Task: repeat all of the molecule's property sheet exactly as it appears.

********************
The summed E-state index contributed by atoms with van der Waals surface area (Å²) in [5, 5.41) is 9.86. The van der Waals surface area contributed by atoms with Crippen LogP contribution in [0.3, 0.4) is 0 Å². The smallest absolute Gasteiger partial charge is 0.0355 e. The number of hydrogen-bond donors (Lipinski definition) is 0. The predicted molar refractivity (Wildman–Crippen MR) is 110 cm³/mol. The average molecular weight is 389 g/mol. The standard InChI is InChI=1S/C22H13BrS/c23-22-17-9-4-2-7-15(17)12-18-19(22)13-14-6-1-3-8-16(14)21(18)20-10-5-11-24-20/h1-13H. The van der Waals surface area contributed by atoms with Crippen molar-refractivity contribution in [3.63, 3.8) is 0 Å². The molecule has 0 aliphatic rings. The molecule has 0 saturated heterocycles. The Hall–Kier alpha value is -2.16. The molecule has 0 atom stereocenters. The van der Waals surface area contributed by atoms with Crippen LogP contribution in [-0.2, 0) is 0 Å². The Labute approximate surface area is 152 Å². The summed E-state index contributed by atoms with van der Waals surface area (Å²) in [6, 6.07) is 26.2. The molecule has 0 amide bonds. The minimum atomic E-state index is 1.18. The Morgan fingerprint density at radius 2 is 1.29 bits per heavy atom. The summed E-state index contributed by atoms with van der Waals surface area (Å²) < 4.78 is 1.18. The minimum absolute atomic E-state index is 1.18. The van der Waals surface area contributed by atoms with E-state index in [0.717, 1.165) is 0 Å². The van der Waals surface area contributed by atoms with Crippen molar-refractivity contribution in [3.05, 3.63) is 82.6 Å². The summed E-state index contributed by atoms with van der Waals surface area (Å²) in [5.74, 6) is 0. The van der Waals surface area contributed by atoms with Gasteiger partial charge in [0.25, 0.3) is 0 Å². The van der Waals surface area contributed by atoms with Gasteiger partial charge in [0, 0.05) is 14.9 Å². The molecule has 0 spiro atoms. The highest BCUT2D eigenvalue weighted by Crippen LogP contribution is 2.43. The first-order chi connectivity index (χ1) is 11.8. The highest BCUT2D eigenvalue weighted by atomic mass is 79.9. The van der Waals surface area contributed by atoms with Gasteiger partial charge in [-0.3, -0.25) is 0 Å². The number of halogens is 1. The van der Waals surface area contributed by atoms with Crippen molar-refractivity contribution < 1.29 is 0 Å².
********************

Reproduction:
The summed E-state index contributed by atoms with van der Waals surface area (Å²) in [5, 5.41) is 9.86. The van der Waals surface area contributed by atoms with Crippen LogP contribution in [0.3, 0.4) is 0 Å². The smallest absolute Gasteiger partial charge is 0.0355 e. The number of hydrogen-bond donors (Lipinski definition) is 0. The predicted molar refractivity (Wildman–Crippen MR) is 110 cm³/mol. The average molecular weight is 389 g/mol. The standard InChI is InChI=1S/C22H13BrS/c23-22-17-9-4-2-7-15(17)12-18-19(22)13-14-6-1-3-8-16(14)21(18)20-10-5-11-24-20/h1-13H. The van der Waals surface area contributed by atoms with Crippen molar-refractivity contribution in [3.63, 3.8) is 0 Å². The molecule has 0 aliphatic rings. The molecule has 0 saturated heterocycles. The Hall–Kier alpha value is -2.16. The molecule has 0 atom stereocenters. The van der Waals surface area contributed by atoms with Crippen LogP contribution in [-0.2, 0) is 0 Å². The Labute approximate surface area is 152 Å². The summed E-state index contributed by atoms with van der Waals surface area (Å²) in [6, 6.07) is 26.2. The molecule has 0 amide bonds. The minimum atomic E-state index is 1.18. The Morgan fingerprint density at radius 2 is 1.29 bits per heavy atom. The summed E-state index contributed by atoms with van der Waals surface area (Å²) < 4.78 is 1.18. The minimum absolute atomic E-state index is 1.18. The van der Waals surface area contributed by atoms with E-state index in [0.717, 1.165) is 0 Å². The van der Waals surface area contributed by atoms with Crippen molar-refractivity contribution in [3.05, 3.63) is 82.6 Å². The summed E-state index contributed by atoms with van der Waals surface area (Å²) in [5.74, 6) is 0. The van der Waals surface area contributed by atoms with Gasteiger partial charge in [0.25, 0.3) is 0 Å². The van der Waals surface area contributed by atoms with Gasteiger partial charge in [0, 0.05) is 14.9 Å². The molecule has 0 spiro atoms. The highest BCUT2D eigenvalue weighted by Crippen LogP contribution is 2.43. The first-order chi connectivity index (χ1) is 11.8. The highest BCUT2D eigenvalue weighted by atomic mass is 79.9. The van der Waals surface area contributed by atoms with Gasteiger partial charge in [-0.3, -0.25) is 0 Å². The number of halogens is 1. The van der Waals surface area contributed by atoms with Crippen molar-refractivity contribution < 1.29 is 0 Å².